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Nadler & Cicilline Statement on White House Refusal to Provide Answers on Interference with AT&T-Time Warner Merger

Washington, April 16, 2019

Washington, D.C. – Today, House Judiciary Committee Chairman Jerrold Nadler (D-NY) and Antitrust Subcommittee Chairman David N. Cicilline (D-RI) released a joint statement in response to the White House’s refusal to provide answers related to their potential interference with the merger of AT&T and Time Warner:

“Antitrust enforcement is law enforcement. It must be guided by the rule of law, not used as a political cudgel to reward friends and punish enemies or to retaliate against the press for the exercise of its First Amendment rights. In what has become a troubling pattern for the Trump Administration, the White House Counsel has made a blanket claim that all White House communications—regardless of whether they contain evidence of improper or even unlawful activities—are protected by a cone of secrecy. 

“It appears the White House Counsel believes that the President has unfettered discretion to use law enforcement as a political weapon. That view of presidential power not only disregards well-established policies and norms that prohibit the White House from interfering in law enforcement activities, but is also incompatible with our democracy. As Members of Congress, it is our constitutional duty to conduct vigorous oversight of the administration to ensure that the President faithfully executes and enforces the law. We will continue to pursue this matter.”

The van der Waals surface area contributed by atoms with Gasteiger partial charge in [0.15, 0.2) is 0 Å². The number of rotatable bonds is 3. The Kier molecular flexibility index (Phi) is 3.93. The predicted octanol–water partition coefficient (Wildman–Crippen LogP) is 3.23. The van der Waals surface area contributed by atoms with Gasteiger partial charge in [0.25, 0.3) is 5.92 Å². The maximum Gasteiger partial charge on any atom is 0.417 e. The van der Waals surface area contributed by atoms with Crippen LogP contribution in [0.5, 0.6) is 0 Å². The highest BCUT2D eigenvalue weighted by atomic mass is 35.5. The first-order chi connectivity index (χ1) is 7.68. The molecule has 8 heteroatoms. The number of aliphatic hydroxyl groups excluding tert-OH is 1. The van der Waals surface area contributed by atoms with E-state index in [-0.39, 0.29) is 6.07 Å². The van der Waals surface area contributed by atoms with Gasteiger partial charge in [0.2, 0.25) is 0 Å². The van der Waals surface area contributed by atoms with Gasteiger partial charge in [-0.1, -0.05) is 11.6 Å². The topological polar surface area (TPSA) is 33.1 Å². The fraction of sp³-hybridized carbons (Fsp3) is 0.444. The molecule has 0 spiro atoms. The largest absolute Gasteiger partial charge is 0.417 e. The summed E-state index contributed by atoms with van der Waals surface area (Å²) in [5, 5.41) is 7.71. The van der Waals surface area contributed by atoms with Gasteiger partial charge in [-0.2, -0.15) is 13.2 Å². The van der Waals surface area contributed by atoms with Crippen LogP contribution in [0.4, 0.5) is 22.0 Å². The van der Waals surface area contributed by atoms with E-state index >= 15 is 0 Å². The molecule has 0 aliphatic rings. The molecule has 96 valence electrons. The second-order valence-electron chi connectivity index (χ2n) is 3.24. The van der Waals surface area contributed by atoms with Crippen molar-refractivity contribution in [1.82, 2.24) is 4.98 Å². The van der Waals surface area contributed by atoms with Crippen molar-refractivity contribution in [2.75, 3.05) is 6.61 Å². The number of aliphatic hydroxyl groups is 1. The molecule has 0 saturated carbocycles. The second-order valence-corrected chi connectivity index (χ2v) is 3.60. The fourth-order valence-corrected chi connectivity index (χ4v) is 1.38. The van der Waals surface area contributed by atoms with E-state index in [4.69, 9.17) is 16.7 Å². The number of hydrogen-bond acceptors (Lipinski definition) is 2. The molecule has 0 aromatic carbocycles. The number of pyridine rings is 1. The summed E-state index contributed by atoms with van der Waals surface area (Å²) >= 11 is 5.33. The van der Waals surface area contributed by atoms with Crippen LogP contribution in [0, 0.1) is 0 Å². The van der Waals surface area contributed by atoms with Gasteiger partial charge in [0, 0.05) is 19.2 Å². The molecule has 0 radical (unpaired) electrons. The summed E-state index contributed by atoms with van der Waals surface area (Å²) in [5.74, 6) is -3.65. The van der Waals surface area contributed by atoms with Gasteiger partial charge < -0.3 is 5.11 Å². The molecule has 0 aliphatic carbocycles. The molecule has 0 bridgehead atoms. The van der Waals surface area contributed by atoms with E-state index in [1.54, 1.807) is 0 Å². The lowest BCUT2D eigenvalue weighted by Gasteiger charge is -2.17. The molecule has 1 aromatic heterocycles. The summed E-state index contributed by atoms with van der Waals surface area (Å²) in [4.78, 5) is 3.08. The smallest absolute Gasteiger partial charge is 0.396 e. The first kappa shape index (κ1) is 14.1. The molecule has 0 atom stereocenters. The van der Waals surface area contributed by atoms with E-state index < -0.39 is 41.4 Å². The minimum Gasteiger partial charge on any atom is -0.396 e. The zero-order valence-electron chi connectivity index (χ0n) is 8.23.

Background:

On March 7, 2019, Chairman Nadler and Subcommittee Chairman Cicilline asked the White House and the Justice Department to respond to troubling reports that President Trump directed then-National Economic Council Director Gary Cohn to use the Justice Department to block AT&T’s proposed acquisition of Time Warner, a move that could benefit Fox News and hurt CNN.  On April 15, 2019, White House Counsel Pat Cipollone responded with a letter claiming that all such communications are “protected communications.”  Cipollone did not deny that President Trump ordered Mr. Cohn to interfere in the Justice Department’s law enforcement activities for transparently self-serving and improper reasons.  Instead, Mr. Cipollone made the claim that “Executive branch discretion flowing from the Take Care Clause [of the Constitution] applies in all contexts, including antitrust matters.” The Committee has not received a written response from the Justice Department.

George H.W. Bush’s Antitrust Division Director stated that a politically motivated use of antitrust authorities—when engaged in by President Nixon—was “plainly on the inappropriate, possibly illegal, side of the line.”  Furthermore, in a sworn affidavit submitted in his prior capacity as a member of the Board of Directors of Time Warner Inc., Attorney General William Barr said that it would be “disturbing” if the Antitrust Division’s position on the merger was “the product not of a well-versed substantive analysis, but rather political or other motivation.”

The full text of the March 7, 2019 letters to the White House and the Department of Justice are available here: DOJ letter, White House letter.

The text of the White House Counsel’s April 15, 2019 letter is available here.

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